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Navigate America’s Major Rivers Without Getting Wet



Navigate America’s Major Rivers Without Getting Wet

Have you ever dropped a stick into a river and wondered where it might go if it floated all the way downstream? Now you can trace its journey using Streamer – a new on-line service from the National Atlas of the United States®.

Streamer is an online map service that lets anyone trace downstream along America’s major rivers and streams simply by picking a point on a stream.  Streamer will map the route the stream follows.

You can also trace upstream using Streamer. Imagine that you’re standing along the Mississippi River in New Orleans. You’re wondering not only where the river began but also which other streams drained into the Mississippi River before it made its way to your location.  With Streamer you can also:

  • locate your area of interest by specifying stream or place names; by entering latitude and longitude coordinates,
  • enter the identification number for a U.S. Geological Survey streamflow gaging station,
  • find out the names of streams and waterbodies by clicking on them,
  • print maps of your downstream and upstream traces,
  • create concise or detailed reports for your upstream and downstream traces,
  • learn about current or historic streamflow at thousands of locations along America’s streams, and
  • find out about the places your stream trace passes through with just a few mouse clicks.

Streamer is fueled by digital hydrographic data for America at one million-scale (an inch is approximately 15.8 miles on the land surface).  These streams and water bodies are generalized from the highly detailed National Hydrography Dataset from The National Map

Streamer lets you navigate rivers in the United States the way other interactive maps help you drive your vehicle from one place to another.  Unlike our nation’s road network, which provides many choices for traveling between two locations, America’s surface waters are somewhat like a network of one-way streets.  You can certainly navigate upstream, but all water flows one way:  downhill.  Use Streamer to trace downstream along that downhill path or use Streamer to trace upstream to highlight rivers at higher elevations that flow to your starting point.

You could stand by the Mississippi River and wonder, “Where did this water come from? Where is it flowing?”  Or with Streamer you can launch your sense of wonder and discovery up and down any of America’s major rivers with a Web connection from your favorite computer or tablet.

For more information: http://nationalatlas.gov/streamer/

The National Atlas of the United States of America® is a cooperative effort to make geographic information collected by the United States government easier to find, get, and use. Its development is led by the National Geospatial Program of the USGS.  “The National Atlas of the United States of America®” and “National Atlas of the United States®” are registered trademarks of the United States Department of the Interior.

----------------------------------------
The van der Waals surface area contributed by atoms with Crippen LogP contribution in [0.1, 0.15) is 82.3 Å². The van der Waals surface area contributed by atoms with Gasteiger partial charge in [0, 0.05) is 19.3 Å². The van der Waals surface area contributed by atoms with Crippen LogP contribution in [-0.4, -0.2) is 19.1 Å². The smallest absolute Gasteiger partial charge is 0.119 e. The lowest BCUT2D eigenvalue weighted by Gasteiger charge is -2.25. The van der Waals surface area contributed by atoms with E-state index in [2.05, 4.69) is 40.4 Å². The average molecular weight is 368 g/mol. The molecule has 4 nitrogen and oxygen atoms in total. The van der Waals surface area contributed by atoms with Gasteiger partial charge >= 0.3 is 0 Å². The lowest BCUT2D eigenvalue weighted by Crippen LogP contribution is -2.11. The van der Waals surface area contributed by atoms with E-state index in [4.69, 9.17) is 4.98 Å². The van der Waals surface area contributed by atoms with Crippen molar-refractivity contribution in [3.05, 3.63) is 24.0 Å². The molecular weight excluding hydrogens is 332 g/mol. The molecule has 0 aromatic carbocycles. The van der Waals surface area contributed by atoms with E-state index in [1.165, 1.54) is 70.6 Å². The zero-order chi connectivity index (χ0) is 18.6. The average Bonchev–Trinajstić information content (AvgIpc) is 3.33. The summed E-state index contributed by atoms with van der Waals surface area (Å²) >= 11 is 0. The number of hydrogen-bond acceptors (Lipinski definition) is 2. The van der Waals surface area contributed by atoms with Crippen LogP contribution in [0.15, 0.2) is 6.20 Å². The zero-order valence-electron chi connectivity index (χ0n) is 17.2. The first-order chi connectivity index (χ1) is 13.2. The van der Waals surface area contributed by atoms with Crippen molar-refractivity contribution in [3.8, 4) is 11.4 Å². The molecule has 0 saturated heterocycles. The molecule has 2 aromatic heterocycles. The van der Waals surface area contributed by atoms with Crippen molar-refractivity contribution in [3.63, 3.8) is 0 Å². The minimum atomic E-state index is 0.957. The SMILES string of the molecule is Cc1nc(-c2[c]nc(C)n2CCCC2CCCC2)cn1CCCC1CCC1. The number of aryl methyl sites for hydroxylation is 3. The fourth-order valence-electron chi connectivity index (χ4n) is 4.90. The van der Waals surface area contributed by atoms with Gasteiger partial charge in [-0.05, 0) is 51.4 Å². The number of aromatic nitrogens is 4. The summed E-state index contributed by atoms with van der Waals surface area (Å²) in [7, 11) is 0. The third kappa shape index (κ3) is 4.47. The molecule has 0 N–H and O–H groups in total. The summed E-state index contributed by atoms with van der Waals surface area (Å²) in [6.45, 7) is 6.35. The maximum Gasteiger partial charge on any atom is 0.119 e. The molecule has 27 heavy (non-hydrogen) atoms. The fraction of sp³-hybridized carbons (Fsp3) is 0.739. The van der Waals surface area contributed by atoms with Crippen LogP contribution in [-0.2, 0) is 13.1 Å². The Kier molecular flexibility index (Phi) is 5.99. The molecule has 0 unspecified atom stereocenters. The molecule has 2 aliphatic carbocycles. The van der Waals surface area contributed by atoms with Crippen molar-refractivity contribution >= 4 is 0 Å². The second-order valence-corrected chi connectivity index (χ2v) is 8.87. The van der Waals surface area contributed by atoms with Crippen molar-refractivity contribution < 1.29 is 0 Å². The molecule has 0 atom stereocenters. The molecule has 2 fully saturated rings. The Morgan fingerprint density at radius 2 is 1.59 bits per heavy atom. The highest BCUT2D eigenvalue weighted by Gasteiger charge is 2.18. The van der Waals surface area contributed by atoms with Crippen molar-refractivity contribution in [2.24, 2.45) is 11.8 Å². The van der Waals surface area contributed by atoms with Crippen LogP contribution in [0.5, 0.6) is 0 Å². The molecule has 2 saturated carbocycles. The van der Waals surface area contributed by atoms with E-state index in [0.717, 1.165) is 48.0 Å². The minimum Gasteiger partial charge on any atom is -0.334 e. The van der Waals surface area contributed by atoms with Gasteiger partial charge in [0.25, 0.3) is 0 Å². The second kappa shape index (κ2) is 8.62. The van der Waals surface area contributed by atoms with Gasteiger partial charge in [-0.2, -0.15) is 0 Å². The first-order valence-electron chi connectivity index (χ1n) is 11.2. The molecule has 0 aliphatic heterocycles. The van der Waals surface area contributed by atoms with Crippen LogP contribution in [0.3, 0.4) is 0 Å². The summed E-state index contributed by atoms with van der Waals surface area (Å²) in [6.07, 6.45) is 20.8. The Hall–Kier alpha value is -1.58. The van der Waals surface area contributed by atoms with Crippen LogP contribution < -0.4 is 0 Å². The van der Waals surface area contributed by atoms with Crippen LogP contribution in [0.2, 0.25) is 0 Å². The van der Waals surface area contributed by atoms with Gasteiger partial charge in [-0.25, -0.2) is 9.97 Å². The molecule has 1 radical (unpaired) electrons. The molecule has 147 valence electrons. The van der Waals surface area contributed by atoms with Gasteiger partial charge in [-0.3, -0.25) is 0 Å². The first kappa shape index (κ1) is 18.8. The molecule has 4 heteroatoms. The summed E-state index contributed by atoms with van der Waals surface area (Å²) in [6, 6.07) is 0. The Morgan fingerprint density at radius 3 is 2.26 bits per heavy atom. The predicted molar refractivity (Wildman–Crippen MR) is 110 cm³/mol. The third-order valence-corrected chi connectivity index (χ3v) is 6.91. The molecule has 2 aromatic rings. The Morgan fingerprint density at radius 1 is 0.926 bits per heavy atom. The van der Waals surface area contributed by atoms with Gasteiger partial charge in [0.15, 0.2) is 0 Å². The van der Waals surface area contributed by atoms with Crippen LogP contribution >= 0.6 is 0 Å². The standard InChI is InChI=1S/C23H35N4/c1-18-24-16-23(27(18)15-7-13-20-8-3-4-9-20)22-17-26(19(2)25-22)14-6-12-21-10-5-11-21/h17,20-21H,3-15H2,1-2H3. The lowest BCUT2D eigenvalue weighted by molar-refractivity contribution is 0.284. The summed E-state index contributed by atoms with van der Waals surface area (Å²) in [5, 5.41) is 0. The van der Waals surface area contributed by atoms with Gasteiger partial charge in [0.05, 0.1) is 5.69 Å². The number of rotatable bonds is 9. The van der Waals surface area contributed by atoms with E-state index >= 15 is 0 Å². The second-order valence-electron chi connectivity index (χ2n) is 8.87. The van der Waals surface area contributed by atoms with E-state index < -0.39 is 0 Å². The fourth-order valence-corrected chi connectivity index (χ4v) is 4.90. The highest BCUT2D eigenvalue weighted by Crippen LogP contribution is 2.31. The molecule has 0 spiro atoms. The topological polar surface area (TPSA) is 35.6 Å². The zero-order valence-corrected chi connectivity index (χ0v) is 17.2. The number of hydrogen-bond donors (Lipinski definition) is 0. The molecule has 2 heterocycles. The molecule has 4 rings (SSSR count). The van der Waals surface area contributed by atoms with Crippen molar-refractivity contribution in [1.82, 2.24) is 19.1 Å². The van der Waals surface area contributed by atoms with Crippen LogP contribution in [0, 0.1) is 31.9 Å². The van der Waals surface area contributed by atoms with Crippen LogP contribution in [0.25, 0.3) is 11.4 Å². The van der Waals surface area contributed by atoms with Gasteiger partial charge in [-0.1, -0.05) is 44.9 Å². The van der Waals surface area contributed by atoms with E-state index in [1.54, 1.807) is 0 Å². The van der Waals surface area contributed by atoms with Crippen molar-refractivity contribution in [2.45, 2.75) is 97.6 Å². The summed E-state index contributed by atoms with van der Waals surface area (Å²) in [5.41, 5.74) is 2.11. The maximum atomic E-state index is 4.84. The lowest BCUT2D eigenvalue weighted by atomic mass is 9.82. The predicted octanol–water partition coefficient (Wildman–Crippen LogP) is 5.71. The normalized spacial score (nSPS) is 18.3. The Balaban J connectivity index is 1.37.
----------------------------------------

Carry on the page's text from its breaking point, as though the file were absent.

Follow the National Atlas on Twitter @nationalatlas

caption below caption below
Map generated by Streamer highlighting a downstream trace along three major streams in Georgia and Florida that empty into the Gulf of Mexico. (Larger image) Map made by Streamer tracing upstream from the Mississippi River near New Orleans, Louisiana, highlighting more than 7,000 large streams that drain to the Gulf of Mexico. (Larger image)

USGS Newsroom



More information

Parameter Value Description
Magnitude mb The magnitude for the event.
Longitude ° East Decimal degrees longitude. Negative values for western longitudes.
Latitude ° North Decimal degrees latitude. Negative values for southern latitudes.
Depth km Depth of the event in kilometers.
Place Textual description of named geographic region near to the event. This may be a city name, or a Flinn-Engdahl Region name.
Time 1970-01-01 00:00:00 Time when the event occurred. UTC/GMT
Updated 1970-01-01 00:00:00 Time when the event was most recently updated. UTC/GMT
Timezone offset Timezone offset from UTC in minutes at the event epicenter.
Felt The total number of felt reports
CDI The maximum reported intensity for the event.
MMI The maximum estimated instrumental intensity for the event.
Alert Level The alert level from the PAGER earthquake impact scale. Green, Yellow, Orange or Red.
Review Status Indicates whether the event has been reviewed by a human.
Tsunami This flag is set to "1" for large events in oceanic regions and "0" otherwise. The existence or value of this flag does not indicate if a tsunami actually did or will exist.
SIG A number describing how significant the event is. Larger numbers indicate a more significant event.
Network The ID of a data contributor. Identifies the network considered to be the preferred source of information for this event.
Sources A comma-separated list of network contributors.
Number of Stations Used The total number of Number of seismic stations which reported P- and S-arrival times for this earthquake.
Horizontal Distance Horizontal distance from the epicenter to the nearest station (in degrees).
Root Mean Square sec The root-mean-square (RMS) travel time residual, in sec, using all weights.
Azimuthal Gap The largest azimuthal gap between azimuthally adjacent stations (in degrees).
Magnitude Type The method or algorithm used to calculate the preferred magnitude for the event.
Event Type Type of seismic event.
Event ID Id of event.
Event Code An identifying code assigned by, and unique from, the corresponding source for the event.
Event IDS A comma-separated list of event ids that are associated to an event.

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